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Home / Uncategorized / How to protect your data from Magecart and other e-commerce attacks – Malwarebytes Labs

How to protect your data from Magecart and other e-commerce attacks – Malwarebytes Labs



In today's online shopping gold, consumers connect to the Internet, enter some credit card details and happily receive products at their fingertips, with the assurance that their online seller is well known, checked and then their website has to be safe, right? Do you realize that hackers can steal your credit card details only with a few lines of JavaScript?

The attacks on websites with the purpose of collecting data sent by the user are not new at all. Magento, the open source e-commerce platform, has been the target of such hacks for years.

Compromising websites also used as payment platforms, the collection of credit card numbers and other personal information (PII) on the fly is a surprisingly easy and profitable process.

In a sense, this is the digital equivalent of a credit card, a process for grabbing someone's credit card details on a physical ATM. In the same way criminals can tamper with ATM, so they can also do the payment page of a website.

In recent months there has been a steady increase in such attacks as a result of smaller websites and major companies. This blog post will look at some of the most recent events we have witnessed and will offer some mitigation techniques for a threat that intends to fly under the radar.

Third party compromises

Attackers can compromise a website using many different techniques, often exploiting vulnerabilities or weak passwords. When this is not possible, they often turn to a third-party library that the site relies on, which is perhaps not as secure.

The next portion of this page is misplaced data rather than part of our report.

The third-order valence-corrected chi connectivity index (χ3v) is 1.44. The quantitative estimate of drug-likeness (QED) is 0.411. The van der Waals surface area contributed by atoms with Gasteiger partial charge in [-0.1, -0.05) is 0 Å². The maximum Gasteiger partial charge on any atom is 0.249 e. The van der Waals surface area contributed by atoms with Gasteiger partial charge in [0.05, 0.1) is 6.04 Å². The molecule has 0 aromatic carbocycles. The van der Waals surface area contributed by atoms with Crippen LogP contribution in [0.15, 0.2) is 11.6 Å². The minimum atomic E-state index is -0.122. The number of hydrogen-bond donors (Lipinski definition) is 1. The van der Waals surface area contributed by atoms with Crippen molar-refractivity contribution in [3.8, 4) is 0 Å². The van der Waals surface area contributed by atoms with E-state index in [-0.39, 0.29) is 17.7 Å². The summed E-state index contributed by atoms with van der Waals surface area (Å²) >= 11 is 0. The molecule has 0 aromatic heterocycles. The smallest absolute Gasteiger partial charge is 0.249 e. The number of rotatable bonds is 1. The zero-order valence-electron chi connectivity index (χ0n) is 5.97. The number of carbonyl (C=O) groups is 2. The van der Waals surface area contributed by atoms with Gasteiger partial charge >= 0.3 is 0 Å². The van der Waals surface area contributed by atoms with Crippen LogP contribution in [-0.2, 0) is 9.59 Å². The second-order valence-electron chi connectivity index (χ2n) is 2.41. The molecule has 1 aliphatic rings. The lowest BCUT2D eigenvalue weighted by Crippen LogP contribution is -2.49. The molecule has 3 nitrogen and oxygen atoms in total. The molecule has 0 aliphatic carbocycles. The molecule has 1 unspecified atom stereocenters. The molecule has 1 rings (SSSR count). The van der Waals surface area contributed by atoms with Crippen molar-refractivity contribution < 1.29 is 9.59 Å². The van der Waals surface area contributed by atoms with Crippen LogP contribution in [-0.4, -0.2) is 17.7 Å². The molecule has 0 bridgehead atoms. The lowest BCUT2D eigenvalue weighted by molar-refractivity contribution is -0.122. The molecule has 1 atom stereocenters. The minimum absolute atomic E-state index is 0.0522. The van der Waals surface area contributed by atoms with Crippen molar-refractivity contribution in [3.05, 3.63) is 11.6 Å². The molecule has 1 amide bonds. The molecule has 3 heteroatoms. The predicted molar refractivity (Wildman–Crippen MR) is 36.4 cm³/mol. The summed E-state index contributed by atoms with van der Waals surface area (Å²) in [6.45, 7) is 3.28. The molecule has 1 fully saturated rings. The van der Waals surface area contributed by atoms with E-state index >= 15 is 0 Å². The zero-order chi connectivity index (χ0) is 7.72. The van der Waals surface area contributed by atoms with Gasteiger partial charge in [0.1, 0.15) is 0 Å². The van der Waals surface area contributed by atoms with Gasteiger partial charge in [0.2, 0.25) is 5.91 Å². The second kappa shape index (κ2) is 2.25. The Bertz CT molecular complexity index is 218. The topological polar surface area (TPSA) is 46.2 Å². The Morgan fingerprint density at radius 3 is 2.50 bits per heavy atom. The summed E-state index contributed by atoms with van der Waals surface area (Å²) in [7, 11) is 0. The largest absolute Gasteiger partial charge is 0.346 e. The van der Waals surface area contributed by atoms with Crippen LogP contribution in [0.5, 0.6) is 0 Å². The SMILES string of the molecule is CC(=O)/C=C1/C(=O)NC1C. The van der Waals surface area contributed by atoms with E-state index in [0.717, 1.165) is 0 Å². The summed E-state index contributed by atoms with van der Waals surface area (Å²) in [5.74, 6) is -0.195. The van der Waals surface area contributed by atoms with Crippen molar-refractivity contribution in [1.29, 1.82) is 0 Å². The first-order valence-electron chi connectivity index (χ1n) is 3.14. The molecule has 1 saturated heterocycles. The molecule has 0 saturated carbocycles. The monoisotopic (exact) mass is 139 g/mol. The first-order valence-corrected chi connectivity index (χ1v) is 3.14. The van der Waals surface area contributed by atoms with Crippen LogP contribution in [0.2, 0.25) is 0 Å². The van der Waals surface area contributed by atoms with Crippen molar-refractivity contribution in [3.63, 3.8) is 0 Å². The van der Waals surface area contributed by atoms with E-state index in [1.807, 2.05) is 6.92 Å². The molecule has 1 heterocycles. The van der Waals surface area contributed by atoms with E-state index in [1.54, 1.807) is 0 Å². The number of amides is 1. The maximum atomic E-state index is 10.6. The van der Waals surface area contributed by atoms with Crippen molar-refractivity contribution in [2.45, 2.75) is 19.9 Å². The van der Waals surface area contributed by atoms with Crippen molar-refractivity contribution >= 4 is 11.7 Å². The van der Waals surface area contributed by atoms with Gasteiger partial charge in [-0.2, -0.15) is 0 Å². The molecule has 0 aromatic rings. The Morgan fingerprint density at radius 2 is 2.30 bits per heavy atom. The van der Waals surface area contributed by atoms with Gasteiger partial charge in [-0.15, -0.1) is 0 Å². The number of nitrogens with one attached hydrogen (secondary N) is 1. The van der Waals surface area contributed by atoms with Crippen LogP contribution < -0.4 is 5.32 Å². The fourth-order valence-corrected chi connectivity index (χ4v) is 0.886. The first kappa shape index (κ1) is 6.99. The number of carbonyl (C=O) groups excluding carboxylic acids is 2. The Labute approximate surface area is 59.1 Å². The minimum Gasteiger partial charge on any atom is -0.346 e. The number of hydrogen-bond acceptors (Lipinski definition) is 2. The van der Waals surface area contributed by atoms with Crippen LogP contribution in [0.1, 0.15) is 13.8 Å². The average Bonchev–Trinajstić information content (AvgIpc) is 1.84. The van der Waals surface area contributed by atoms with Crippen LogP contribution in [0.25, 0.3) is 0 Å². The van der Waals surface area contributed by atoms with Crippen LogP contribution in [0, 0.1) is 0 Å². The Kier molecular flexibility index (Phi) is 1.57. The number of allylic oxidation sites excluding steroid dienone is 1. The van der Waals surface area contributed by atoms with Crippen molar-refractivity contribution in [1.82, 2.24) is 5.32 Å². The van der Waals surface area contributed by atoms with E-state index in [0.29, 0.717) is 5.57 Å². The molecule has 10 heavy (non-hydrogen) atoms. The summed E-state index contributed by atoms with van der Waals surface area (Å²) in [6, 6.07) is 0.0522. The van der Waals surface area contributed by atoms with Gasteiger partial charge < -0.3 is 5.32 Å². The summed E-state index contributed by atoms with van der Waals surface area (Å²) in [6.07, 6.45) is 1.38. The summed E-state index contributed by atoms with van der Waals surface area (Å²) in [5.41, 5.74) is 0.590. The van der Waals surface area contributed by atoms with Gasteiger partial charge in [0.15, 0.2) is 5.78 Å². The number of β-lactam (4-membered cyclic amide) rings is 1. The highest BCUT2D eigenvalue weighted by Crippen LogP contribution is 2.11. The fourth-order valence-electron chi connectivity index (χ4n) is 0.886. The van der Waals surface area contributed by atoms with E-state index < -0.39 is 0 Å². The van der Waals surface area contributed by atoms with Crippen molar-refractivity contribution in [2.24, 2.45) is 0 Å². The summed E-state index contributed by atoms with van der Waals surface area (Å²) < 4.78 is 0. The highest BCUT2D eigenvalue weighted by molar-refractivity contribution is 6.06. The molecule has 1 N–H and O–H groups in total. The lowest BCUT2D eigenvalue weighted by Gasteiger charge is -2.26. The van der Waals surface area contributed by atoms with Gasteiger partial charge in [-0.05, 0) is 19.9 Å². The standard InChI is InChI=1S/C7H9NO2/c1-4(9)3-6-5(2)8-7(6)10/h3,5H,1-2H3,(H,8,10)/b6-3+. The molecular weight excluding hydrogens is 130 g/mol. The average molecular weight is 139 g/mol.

An additional advantage of third-party compromises is the scalability of the attack. By relying on a single provider, you can influence an entire group of websites that depend on it.

The following malicious code was added to a legitimate and trusted script in an obfuscated format. This is the work of Magecart, the name given to a group of threat actors responsible for several high profile attacks recently.

After decoding the script, we can see the code responsible for collecting data when customers hit the checkout button. At the network level, it looks like a POST request where each field (name, address, credit card number, expiration date, CVV, etc.) is sent in Base64 format to the rogue server (info-stat[.]ws) controlled by criminals:

This type of attack occurs transparently both for the trader and for the customer. In contrast to violations involving leaked databases where information can be encrypted, web skimmers are able to collect data in clear and in real time.

British Airways case

Between August and September 2018, British Airways suffered a Magecart attack for 15 days, which was strongly targeted so as not to raise suspicions from site visitors or administrators.

A JavaScript library has been tampered with and mixed into the payment stream in a way that blends perfectly with the background. In fact, the script itself was loaded from the baggage claim information page and the attackers even paid an SSL certificate for the server to which they sent stolen data. They could have used a free certificate as many other scammers do, but they probably wanted to avoid the red flags and make everything as legitimate as possible. If they had not taken so many precautions, they might have been discovered much earlier.